With the FIFA Women’s World Cup in full swing, there’s lots of interest and excitement around women’s sport. But football isn’t the only competitive sport taking place this summer – did you know there’s nearly a whole team of Scheme customers about to represent Great Britain in the high stakes world of competitive wheelchair basketball?
We spoke to some of the players from the wheelchair basketball GB Women’s team, as they get ready for the IWBF European Championships this month. They talked about how they discovered wheelchair basketball, what it’s like being a professional athlete and how their Scheme cars have helped them along the way.
“In secondary school, PE lessons weren’t suited for someone in the chair. I’d often just sit out, watch my peers, and get frustrated. Then I heard about an after-school club in my area, and that’s where I tried wheelchair basketball for the first time. And I’ve now been playing for over 10 years!”
That was Joy Haizelden, a Motability Scheme customer who’ll be heading to Rotterdam soon to compete in the IWBF European Championships as part of the GB Women’s team. Like many women on the squad, she started out locally, getting involved in wheelchair basketball clubs in her area. After a while, she worked her way up the ranks to becoming a professional athlete and competing internationally.
Wheelchair basketball is a fast-paced, inclusive sport that can be played by anyone – whether you have a disability or not. The Motability Scheme recently partnered with British Wheelchair Basketball to support the growth of this exciting sport, as well as raising awareness of the Scheme.
For the athletes, their Scheme vehicles have played a huge part in helping them play professionally. Whether they’re heading to training camps or competitions, their cars allow them to travel safely and independently. They can also bring any equipment needed for playing at an elite level, for example stowing a specialist sports wheelchair in the boot of the car.
“In the last year I’ve practically lived out of my car, going up and down the country. I play for a team in London and a team in Manchester, and I live near Lancaster which is just miles away. I wouldn’t have been able to do all of that without my car, I couldn’t have managed on public transport taking all my kit with me as well. My car’s been a lifesaver.”
Sophie Carrigill, wheelchair basketball athlete & Scheme customer
Getting ready for the Euros
This month, the GB teams will be heading to the Netherlands for the IWBF European Championships, hosted at the first-ever European Para Championships (an exciting multi-sport event). These games are especially important because the top two teams will qualify for the 2024 Paralympics in Paris.
The championship is taking place between Friday 11 and Saturday 19 August. There are six teams competing in the Women’s tournament and 12 in the Men’s. Both GB teams are hoping to score victories against the other competitors: France, Italy, Spain, Germany, Austria, Poland, Switzerland, Latvia, Turkey, Israel and the Netherlands.
“It’s allowed me to have a place in society”
There are so many reasons to get involved in wheelchair basketball, and one of them is the social aspect. Everyone we spoke to in the team said that the sport has allowed them to meet more people and grow their friendship circles. After becoming disabled at age 16, Sophie said wheelchair basketball gave her “a safe environment to get to know different people with different types of disabilities.”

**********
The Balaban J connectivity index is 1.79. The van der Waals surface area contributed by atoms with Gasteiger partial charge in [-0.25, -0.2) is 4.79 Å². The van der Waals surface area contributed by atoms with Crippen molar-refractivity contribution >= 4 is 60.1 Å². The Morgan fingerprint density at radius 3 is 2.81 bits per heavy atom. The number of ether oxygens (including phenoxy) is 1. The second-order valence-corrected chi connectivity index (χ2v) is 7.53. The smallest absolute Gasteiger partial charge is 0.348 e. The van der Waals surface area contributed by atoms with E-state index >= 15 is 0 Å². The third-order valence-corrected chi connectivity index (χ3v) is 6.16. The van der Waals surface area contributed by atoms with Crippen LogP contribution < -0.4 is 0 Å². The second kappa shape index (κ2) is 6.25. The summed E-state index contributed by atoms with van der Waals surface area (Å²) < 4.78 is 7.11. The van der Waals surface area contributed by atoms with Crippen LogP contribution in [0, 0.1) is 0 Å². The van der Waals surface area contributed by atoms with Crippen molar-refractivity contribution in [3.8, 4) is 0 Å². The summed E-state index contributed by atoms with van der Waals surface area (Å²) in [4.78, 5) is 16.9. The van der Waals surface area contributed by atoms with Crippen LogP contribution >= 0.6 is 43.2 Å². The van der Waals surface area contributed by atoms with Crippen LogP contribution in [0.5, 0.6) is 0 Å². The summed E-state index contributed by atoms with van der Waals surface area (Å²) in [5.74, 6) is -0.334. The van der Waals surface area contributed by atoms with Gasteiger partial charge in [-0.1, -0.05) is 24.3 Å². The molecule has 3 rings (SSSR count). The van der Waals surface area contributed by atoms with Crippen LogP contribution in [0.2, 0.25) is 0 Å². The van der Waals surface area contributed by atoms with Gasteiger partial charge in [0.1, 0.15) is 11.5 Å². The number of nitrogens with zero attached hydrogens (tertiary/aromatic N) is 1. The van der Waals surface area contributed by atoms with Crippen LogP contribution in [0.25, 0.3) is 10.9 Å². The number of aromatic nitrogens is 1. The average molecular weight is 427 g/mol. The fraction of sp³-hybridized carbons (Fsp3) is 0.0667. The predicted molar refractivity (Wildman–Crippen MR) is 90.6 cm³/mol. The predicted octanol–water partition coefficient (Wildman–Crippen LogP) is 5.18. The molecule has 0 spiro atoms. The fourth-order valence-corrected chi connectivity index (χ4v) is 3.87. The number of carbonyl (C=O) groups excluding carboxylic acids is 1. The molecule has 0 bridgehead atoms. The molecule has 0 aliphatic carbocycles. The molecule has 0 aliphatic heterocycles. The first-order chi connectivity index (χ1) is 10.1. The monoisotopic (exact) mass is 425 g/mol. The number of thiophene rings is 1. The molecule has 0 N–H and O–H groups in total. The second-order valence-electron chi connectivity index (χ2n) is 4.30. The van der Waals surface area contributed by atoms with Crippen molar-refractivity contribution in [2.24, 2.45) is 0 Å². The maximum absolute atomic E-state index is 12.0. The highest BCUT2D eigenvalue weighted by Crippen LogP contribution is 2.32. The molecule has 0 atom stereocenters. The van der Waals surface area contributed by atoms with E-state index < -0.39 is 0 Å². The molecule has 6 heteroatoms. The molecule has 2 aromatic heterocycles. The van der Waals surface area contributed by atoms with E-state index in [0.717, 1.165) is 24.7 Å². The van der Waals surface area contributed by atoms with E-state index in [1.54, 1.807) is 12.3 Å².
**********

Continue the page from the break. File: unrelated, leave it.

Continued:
And you don’t have to be a regular wheelchair user to play, either. Siobhan Fitzpatrick from the Women’s squad was born with cerebral palsy, but because she didn’t use a day chair, she wasn’t sure if wheelchair basketball was right for her. Once she gave it a go, she fell in love with the sport – and especially how all players are treated the same:
“There is a classification system when you play, but you can’t really tell what people’s impairments are or if they’re disabled. And I think that’s what drew me in the most, because I could do something where I was equal to everybody else.”
The social element of the sport is still a huge draw for Siobhan. She spoke about one of her most memorable experiences with her Scheme car in Sheffield, when the team were all living and training together. They’d help each other load up the cars and go to tournaments – all repping their own Motability Scheme cars.
Get involved in a local club
If you want to give wheelchair basketball a go, you can find a local team on the British Wheelchair Basketball website. There’s also the ‘Inspire a Generation’ programme, which champions the sport at a grass-roots level. It gives you the chance to try out wheelchair basketball by joining a fun, informal six-week introduction course.
If you prefer a spectator sport, tune in to the European Para Championships and support the GB teams as they battle for the European Crown and a chance to qualify for the 2024 Paris Paralympics. You can keep up with the teams’ progress and watch the games on the British Wheelchair Basketball’s GB Fanzone.
Who knows, you could even end up like Charlie Moore – a member of the GB Women’s team who found the sport by chance and has never looked back:
“Wheelchair basketball is the main thing in my life. It’s opened up so many different opportunities to travel the world, train hard, and be surrounded by so many different types of people. And I think that’s really helped shape who I’ve become over the years. I can’t live without it.”